There's a nice little article about "Seasons in the Sun" at Slate. He starts off talking about Nirvana:
With its outtakes, rarities, and B sides, the long-awaited Nirvana boxed set turned out to be the table scraps of a once-bountiful buffet. There is one moment, however, that's well worth seeking out: a ghostly rendition of the infamous pop hit "Seasons in the Sun." Fittingly, it comes at the end. A video clip from 1993 shows the trio struggling grimly with the song in a studio in Rio de Janeiro. Having switched roles—Kurt Cobain on drums, Dave Grohl on bass, Krist Novoselic on guitar—their funereal seriousness might reflect their lack of skills on unfamiliar instruments. It's more tempting, though, to believe that impossibly maudlin tune is hitting them right in the gut.
For those of a certain age, Terry Jacks' 1974 chart-topper "Seasons in the Sun" remains an unsurpassed nadir of pop music. There was, to be sure, stiff competition at the time—Gilbert O'Sullivan's "Alone Again (Naturally)," Bo Donaldson and the Heywoods' "Billy, Don't Be a Hero." During those mid-Watergate weeks and months, the whole country seemed eager to wallow in tuneful misery. "We had joy, we had fun, we had seasons in the sun/ But the hills that we climbed were just seasons out of time," sings Jacks, puckering up on every syllable. The singer addresses his friend, his father, and his lover as he prepares to die of unspecified causes—assuming, that is, that "too much wine and too much song" isn't a diagnosis. In his epic bad-song survey, Dave Barry put "Seasons in the Sun" in a class of its own, and voters emphatically agreed. Yet Nirvana is hardly the only band to cover the tune—there's been a recent revival of sorts. If it's so universally despised, then why does this song refuse to die?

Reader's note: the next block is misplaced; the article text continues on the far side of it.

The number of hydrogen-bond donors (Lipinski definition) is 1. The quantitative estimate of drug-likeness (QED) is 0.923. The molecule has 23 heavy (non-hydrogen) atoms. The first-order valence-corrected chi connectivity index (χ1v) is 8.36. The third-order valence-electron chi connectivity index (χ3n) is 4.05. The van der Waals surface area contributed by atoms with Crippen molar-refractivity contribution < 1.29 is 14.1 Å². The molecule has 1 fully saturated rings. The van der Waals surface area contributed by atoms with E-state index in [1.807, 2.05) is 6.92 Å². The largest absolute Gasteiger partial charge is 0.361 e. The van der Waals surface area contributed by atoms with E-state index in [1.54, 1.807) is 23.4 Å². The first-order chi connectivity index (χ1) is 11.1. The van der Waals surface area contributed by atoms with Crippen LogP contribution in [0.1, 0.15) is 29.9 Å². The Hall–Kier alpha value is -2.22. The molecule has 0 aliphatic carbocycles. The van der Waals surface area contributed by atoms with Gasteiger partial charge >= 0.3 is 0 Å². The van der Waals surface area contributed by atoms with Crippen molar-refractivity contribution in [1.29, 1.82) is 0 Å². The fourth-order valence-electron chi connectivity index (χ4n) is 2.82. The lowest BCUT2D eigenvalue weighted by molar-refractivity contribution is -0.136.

The writer goes on to talk about the history of the song, which is pretty interesting, and he mentions all the covers of the song, some straight (John Doe), some ironic (Blink-182). I don't have anything interesting to add, so read the article!